Officials at BWI Thurgood Marshall Airport are considering a major expansion of international service that would double spending on upgrades and new gates to $250 million.
The state has set aside $200,000 for preliminary design work on a $126 million project that would add two gates to the international E concourse for departures and up to six for arrivals.
That work would come on top of a $125 million project to connect the E concourse with the domestic D concourse, create a new, broader security checkpoint for both, and add two gates that would be able to "swing" between domestic and international service.
Paul Wiedefeld, the airport's CEO, said planning is needed to keep pace with the ballooning growth projected for international travel. Officials expect the two new gates being built under the current project to reach capacity within two years.
"We need to start thinking seriously about what we can do to facilitate additional international growth," Wiedefeld said.
While overall passenger volumes at BWI have remained flat in recent years at around 22 million annually, international business has been surging — in part thanks to the entry of Southwest Airlines, the airport's largest carrier, into the international market last year.
The airport saw a 1.8 percent decline in domestic passengers last year, according to the Maryland Aviation Administration, but a 13.5 percent increase in international fliers.
In February, international volume was up 27 percent year over year, Wiedefeld said.
George Hamlin, an aviation consultant based in Fairfax, Va., said some might look "askance" at plans to expand the E concourse so soon after the so-called D/E Connector project, especially with no public guarantees from Southwest or other airlines that they would use the extra space.
But he said it is "sensible" for the airport to build a new security checkpoint and two swing gates first as they conduct "long lead planning" on a broader international expansion.
"People do need to understand that if you're going to be a player in the international market, you have to have sufficient gates," Hamlin said. "Nothing in this business is guaranteed, but if you don't build it, nothing is also what you'll reap."
Southwest has made no promise to fill the new space, but the carrier has been bullish on growth at BWI.
"You don't have to convince Southwest of the merits of BWI," Hamlin said.
Southwest president and CEO Gary Kelly told local business leaders in February that his Dallas-based airline is considering routes to as many as 50 additional international markets in coming years, and wants BWI to be a "focal point" of its new network.
"We'll be able to add a lot of dots to the route maps," Kelly said during a BWI Business Partnership breakfast.
A Southwest spokeswoman said airline officials are "aware of the international expansion study at BWI and appreciate Maryland Aviation Administration's proactive approach and partnership with Southwest to ensure we are prepared for the future."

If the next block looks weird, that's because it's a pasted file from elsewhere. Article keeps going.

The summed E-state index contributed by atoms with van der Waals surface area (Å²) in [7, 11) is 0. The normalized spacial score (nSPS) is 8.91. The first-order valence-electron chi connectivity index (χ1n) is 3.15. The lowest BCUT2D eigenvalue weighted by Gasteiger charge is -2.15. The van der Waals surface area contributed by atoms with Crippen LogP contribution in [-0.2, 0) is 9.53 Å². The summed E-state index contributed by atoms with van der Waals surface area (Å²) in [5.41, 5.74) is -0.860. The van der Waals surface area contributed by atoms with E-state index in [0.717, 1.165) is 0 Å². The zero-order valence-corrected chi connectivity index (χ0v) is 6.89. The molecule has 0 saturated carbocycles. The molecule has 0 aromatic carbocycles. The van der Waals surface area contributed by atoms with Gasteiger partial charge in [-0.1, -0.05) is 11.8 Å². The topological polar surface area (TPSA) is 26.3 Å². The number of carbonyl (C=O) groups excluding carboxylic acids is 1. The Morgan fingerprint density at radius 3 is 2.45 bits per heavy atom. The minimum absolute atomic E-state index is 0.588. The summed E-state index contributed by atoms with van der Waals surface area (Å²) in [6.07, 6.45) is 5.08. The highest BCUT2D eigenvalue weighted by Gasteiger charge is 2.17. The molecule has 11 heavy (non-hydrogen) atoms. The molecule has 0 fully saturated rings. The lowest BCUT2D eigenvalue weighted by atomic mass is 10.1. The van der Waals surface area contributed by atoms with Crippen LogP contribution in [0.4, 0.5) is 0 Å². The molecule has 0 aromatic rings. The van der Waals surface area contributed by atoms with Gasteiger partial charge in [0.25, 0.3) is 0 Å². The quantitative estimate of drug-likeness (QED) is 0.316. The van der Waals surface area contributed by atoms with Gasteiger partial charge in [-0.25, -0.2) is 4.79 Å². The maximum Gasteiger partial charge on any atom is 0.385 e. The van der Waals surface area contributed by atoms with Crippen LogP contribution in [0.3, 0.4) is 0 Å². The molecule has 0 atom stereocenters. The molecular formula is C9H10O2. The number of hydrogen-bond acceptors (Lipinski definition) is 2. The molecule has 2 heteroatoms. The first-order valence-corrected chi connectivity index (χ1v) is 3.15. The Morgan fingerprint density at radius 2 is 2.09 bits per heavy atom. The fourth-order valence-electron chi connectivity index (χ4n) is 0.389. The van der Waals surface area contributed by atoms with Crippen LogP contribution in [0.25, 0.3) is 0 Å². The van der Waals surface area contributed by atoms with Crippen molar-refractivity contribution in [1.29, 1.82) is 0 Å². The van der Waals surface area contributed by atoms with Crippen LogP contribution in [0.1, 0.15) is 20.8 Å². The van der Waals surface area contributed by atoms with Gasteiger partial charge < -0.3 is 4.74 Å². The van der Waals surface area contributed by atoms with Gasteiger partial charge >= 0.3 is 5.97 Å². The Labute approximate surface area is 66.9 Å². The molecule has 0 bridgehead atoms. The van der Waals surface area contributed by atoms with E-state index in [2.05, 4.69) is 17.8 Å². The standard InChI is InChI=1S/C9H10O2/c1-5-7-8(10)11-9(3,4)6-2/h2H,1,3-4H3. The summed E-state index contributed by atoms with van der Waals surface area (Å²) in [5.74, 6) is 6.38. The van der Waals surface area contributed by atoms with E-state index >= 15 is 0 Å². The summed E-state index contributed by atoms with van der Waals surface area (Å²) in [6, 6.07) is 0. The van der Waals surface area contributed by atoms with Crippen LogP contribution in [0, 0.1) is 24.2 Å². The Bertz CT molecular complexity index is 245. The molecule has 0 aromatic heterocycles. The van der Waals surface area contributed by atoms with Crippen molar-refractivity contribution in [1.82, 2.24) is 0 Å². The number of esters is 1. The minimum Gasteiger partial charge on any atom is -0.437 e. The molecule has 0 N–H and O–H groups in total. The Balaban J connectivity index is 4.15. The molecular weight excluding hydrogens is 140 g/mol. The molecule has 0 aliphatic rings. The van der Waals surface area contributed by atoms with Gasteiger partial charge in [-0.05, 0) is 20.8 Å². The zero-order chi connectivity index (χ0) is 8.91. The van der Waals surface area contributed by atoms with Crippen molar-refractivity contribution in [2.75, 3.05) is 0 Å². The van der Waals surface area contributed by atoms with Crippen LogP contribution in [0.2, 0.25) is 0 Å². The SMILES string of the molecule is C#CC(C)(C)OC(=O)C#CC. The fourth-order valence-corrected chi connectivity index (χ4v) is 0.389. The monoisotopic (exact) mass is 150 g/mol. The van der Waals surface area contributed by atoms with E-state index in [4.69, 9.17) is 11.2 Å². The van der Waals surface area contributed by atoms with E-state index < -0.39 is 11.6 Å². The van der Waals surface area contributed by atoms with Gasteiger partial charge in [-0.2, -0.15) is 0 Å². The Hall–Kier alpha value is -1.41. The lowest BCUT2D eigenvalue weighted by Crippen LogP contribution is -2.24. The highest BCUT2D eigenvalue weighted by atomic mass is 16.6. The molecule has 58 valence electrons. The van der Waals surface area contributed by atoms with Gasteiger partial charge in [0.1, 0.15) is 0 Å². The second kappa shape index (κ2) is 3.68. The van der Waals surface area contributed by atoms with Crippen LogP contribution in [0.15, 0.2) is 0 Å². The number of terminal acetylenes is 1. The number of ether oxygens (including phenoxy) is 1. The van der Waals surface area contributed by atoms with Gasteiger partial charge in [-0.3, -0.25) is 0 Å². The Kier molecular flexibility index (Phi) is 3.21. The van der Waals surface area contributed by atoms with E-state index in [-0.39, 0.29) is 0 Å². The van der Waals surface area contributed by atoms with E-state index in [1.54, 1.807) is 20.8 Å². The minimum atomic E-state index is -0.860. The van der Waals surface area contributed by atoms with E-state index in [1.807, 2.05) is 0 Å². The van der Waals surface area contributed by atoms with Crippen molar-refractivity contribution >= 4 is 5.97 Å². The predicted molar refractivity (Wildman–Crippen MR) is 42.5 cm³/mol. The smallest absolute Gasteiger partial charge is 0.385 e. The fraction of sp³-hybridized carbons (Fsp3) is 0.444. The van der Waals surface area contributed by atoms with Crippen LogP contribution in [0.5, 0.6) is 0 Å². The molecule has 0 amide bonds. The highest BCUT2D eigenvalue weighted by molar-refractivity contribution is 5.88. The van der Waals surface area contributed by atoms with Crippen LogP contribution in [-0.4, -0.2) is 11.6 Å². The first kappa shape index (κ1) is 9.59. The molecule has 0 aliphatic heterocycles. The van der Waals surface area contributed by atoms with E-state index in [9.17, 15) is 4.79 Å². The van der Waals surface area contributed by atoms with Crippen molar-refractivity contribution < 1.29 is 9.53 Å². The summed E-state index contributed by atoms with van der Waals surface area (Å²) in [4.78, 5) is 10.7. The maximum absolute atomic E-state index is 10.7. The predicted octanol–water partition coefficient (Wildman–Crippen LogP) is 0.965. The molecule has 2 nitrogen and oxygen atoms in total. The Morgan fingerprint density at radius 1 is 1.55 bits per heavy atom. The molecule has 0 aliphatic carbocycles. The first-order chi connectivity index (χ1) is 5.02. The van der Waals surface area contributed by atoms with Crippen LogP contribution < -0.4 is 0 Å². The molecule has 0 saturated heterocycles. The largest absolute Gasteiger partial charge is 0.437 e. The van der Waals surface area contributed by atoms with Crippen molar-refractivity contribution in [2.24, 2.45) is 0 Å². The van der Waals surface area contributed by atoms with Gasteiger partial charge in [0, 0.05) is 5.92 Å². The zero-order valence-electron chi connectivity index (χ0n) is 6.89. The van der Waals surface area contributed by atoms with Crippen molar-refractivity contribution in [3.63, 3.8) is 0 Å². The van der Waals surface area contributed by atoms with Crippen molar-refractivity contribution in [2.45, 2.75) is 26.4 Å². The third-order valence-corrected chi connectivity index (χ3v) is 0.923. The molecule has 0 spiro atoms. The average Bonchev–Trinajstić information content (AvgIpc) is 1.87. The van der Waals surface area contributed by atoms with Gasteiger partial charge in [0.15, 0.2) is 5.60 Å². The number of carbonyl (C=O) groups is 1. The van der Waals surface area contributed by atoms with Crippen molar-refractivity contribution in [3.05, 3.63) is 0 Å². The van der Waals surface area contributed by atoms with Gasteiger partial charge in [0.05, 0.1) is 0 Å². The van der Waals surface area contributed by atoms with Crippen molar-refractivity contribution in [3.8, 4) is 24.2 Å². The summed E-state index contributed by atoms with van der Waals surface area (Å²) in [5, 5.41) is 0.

Southwest's international ambitions at BWI began with its acquisition of AirTran. It now operates or has announced plans to operate flights from BWI to Mexico, Costa Rica, Jamaica, the Dominican Republic, the Bahamas and Aruba.
The airport also hosts nonstop international service to London and Frankfurt, Germany, and WOW Air plans to begin service to Reykjavik, Iceland, in June.
Final construction funding for the D/E Connector project was approved by the state Board of Public Works last month. The project is expected to be completed in 2017.
The Concourse E extension plans are in the design phase. A spokeswoman for Transportation Secretary Pete Rahn referred questions about plans and funding to Wiedefeld, the BWI CEO.
Wiedefeld said the need for more gates is urgent, and if the airport is able to line up the funding, an "aggressive schedule" could see the Concourse E expansion open for business by late 2017 or early 2018. The money would likely come in part through the $4.50 passenger facility charge levied against all fliers who pass through the airport.
Once the gates were built, Wiedefeld said, the airport could recover some of the costs through its usage lease agreements with Southwest and other airlines. Eventual revenue from new food and beverage facilities would also offset the costs.
Extending Concourse E would likely require the demolition of a commuter terminal off of Concourse D. After being used for years by smaller planes, Wiedefeld said, the terminal sits mostly dormant.
"You want to tear that down," he said. "It's not being used right now and we can use that for other operational needs."
The gates to serve only arriving international flights don't require waiting areas inside the concourse, but are still useful for Southwest. The airline already uses its domestic terminals on the other end of the airport for international departures, because customs requirements aren't as onerous for departures as they are for arrivals.
Southwest aircraft arriving from international destinations could offload passengers at the new arrival-only gates and then move to domestic gates quickly, Wiedefeld said.
Planners behind the Concourse E expansion efforts will take into consideration longer-term plans for a possible Concourse F, likely decades down the line, Wiedefeld said.
Growth of BWI's international business comes as Washington Dulles International Airport has seen growth of its own, substantially larger international business.
Dulles had its 11th straight year of international growth in 2014, when it saw 7.1 million international passengers, according to the Metropolitan Washington Airports Authority.